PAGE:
# Electronic – 6x UV-leds in parallel turning on and off when they should be on all the time

battery-operatedleduv

I have 6x UV-leds in parallel driven by a 6V source. The problem I have is that they glow for a little while, then they
are completely off for a little while, then glows and then they are off completely. They all do this simulatneously.
My question is what could cause such a behaviour?

## What I have done so far

I have very limited knowledge in electronics, but these are my thoughts so far:

Possible problem #1: I read in another question that LEDs are "current oriented" instead of being "voltage oriented" and that there needs to be a
circuit controlling the current. Due to the fact that my circuit does not take this account in at all, this could be the problem.
If that was the problem, wouldn't the circuit behave in another way?

Possible problem #2: Since the circuit behaves like someone is turning on and off a lightswitch and then leaving it off, I thought about that
there was a loose component or two components touching each other creating a short. But I have checked the solders closely and there seems
to be no problem with them. (I was very thorough when soldering. I used flux and made sure each solder had good contact with the board.)

Possible problem #3: The LEDs are rated for 3.3 V @ 20 mA, maybe since I'm supplying 6 V with a 330 Ohm resistor resulting in 18 mA they behave this way?
I thought as long as the current was close to 20mA they would be fine.

Possible problem #4: I have an error in the layout of my circuit.

## Background

Here is the schematics and information about the components:

• B1 = 6 V
• R1 = 330 Ohm
• LED1 = 3.3 V @ 20 mA

When testing the circuit I used a DC power supply with voltages 3.3, 5 and 6 with the same behavior. Image of the circuit after soldering: Your series resistor is the current controlling device, but you made a calculation error. The resistor value is not 6 V divided by the current, but the voltage across the resistor divided by the current, and that's only 2.7 V, being 6 V minus the 3.3 V of the LEDs.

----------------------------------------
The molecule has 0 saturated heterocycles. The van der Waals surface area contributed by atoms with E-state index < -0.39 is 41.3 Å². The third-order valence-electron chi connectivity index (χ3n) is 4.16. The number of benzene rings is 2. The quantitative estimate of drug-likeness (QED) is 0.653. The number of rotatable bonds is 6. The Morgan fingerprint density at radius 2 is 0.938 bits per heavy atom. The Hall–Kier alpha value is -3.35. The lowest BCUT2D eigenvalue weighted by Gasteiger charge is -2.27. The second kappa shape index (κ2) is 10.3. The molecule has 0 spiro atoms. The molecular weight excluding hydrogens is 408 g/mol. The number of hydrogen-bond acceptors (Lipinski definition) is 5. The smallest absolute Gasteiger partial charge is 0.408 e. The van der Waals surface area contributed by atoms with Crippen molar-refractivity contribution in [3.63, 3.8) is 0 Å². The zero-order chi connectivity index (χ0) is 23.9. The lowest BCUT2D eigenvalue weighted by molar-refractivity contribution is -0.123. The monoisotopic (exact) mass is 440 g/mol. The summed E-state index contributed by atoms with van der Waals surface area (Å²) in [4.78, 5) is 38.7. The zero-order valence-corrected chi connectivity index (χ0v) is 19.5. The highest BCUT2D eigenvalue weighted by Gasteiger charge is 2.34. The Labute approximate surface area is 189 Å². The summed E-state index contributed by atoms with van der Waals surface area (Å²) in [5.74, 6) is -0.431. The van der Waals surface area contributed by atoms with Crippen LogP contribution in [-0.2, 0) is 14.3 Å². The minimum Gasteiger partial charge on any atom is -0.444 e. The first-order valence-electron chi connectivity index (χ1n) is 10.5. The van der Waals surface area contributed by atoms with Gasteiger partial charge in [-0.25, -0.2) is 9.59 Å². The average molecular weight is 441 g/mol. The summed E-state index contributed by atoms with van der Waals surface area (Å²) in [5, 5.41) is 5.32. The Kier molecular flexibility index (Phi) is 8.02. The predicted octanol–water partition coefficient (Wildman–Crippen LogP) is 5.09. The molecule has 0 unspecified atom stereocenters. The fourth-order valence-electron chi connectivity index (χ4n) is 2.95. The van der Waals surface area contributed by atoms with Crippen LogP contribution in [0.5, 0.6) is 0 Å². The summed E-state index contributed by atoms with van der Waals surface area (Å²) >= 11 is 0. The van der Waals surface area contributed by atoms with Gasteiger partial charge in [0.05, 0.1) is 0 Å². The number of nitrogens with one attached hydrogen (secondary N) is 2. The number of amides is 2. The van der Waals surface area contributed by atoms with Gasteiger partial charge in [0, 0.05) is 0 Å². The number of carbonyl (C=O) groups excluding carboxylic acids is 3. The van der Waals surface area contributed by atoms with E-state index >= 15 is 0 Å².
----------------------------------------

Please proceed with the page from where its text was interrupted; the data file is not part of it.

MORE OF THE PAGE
If you would now take a 150 Ω resistor, for (6 V - 3.3 V)/ 150 Ω = 18 mA, that 18 mA will be the total for all LEDs. So each LED would get only 3 mA. But don't decrease the resistor. Instead use one 150 Ω resistor per LED. Paralleling LEDs is a Bad Practice™; if their voltage is not exactly the same one LED will draw much more current than the other. Giving each LED its own series resistor balances the currents.

This may not be a solution for the problem that they go out, but it's something you'll have to fix anyway. Then check if the behavior changes. edit
Someone who called himself Jack Goff (he's gone now, but soon will be back under yet another name) suggested the problem was thermal runaway, but that wasn't the case here.

A diode's forward voltage has a negative temperature coefficient, so as temperature rises the voltage drop decreases. Thermal runaway occurs if the decrease would cause a higher increase in current so that their product (power) increases, so that temperature increases. The forward voltage decreases further, current increases, etc.

JG suggested to "add series drop for each diode to cause V drop to increase rather than decrease for increasing current". Well, OP had such a device, it's called a resistor. That it was only one for all LEDs is OK to avoid thermal runaway. Firstly, the resistance was 330 Ω, so the total of all LED currents could never have exceeded 18 mA, and even then their voltage would have to go to zero. One LED will have the lowest voltage and therefore take most of the current. Even taking all of it it would only be 9 mA at 3 V, for a maximum dissipation of 27 mW (due to the maximum power transfer theorem). That's 40 % of the power at nominal current and voltage. A further voltage decrease will decrease power, and therefore temperature. So the resistor stabilizes the LED, no thermal runaway, but like I said the single resistor may cause unequal current distribution and therefore unequal brightness.